GSA Network launched the Make It Better Project on October 1st, 2010 to give youth and adults the concrete tools they need to make schools safer for lesbian, gay, bisexual, and transgender (LGBT) students right now.
Through our YouTube channel, social media, and the campaigns, initiatives, and resources available on this website, the Make It Better Project aims to educate, motivate, and unite students and adults to effectively take action to stop bullying and harassment in schools based on actual or perceived sexual orientation or gender identity. Our goal is to create safe, welcoming school environments that actively support LGBT youth and prevent suicide.
The Make It Better Project is sponsored by Gay-Straight Alliance Network. GSA Network empowers youth to fight homophobia and transphobia in schools by training youth activists and supporting student-led Gay-Straight Alliance clubs in California and throughout the country. Reach out to Jill Marcellus at GSA Network (email@example.com) to learn more.
Columnist Dan Savage started the “It Gets Better” video campaign to send a message of hope to LGBT youth who are experiencing bullying and contemplating suicide. His project, along with a swell in media coverage of youth deaths by suicide in the fall of 2010, ignited dialogue across the country about the epidemic of bullying in our schools. But it left an important question unaddressed: what can we do to make it better?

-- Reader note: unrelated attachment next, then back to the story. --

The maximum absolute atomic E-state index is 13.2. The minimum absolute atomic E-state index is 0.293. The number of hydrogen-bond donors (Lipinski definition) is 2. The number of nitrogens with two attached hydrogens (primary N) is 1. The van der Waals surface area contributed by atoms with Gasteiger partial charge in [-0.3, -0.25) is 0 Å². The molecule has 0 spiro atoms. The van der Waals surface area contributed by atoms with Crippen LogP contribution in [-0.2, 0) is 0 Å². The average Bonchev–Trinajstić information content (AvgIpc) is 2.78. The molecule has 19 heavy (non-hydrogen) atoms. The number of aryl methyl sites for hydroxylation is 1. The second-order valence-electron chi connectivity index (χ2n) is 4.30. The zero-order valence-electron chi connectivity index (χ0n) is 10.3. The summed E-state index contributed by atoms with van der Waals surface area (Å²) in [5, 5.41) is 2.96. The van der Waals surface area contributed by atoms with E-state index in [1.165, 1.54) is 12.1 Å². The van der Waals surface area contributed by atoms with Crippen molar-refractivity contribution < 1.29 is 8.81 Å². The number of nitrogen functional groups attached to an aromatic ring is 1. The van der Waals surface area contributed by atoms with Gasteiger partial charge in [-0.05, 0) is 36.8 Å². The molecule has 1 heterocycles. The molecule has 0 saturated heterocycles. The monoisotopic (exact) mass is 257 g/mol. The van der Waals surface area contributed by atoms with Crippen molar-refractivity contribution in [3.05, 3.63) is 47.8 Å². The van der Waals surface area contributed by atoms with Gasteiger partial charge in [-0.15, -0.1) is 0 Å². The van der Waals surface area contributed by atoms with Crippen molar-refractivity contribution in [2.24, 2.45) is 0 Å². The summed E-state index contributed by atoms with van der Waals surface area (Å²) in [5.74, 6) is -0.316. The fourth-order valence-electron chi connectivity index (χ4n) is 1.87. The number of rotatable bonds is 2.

GSA Network launched the Make It Better Project to let students, parents, teachers, school administrators, and adult allies know that there are concrete actions they can take right now to make schools safer for all students.
Yes. The federal government estimates that 2 out of 10 high school students experience bullying each year, and the problem is typically worse for middle school students. For lesbian, gay, bisexual, and transgender students, this rate is 9 out of 10. Bullying, particularly bullying based on bias or discrimination, is an epidemic in our country.
“The Make It Better Project is a chance to do something about injustices in our schools. It's an opportunity to have a voice, to be known, to be understood, and to be accepted. It will NOT get better until we MAKE IT BETTER! I participated because I know what it's like to be discriminated against, not only because of my gender identity, but by my skin color as well. It hurts to know that someone will not be accepted and it is devastating to feel so unwanted and hated that you get pushed to the brink of self-harm. I've participated in Make It Better because it gives me a chance to help the ones I wouldn’t be able to reach otherwise.” - Buddie Sims, student, Pomona, California
The Make It Better Project is endorsed by over 90 organizations nationwide: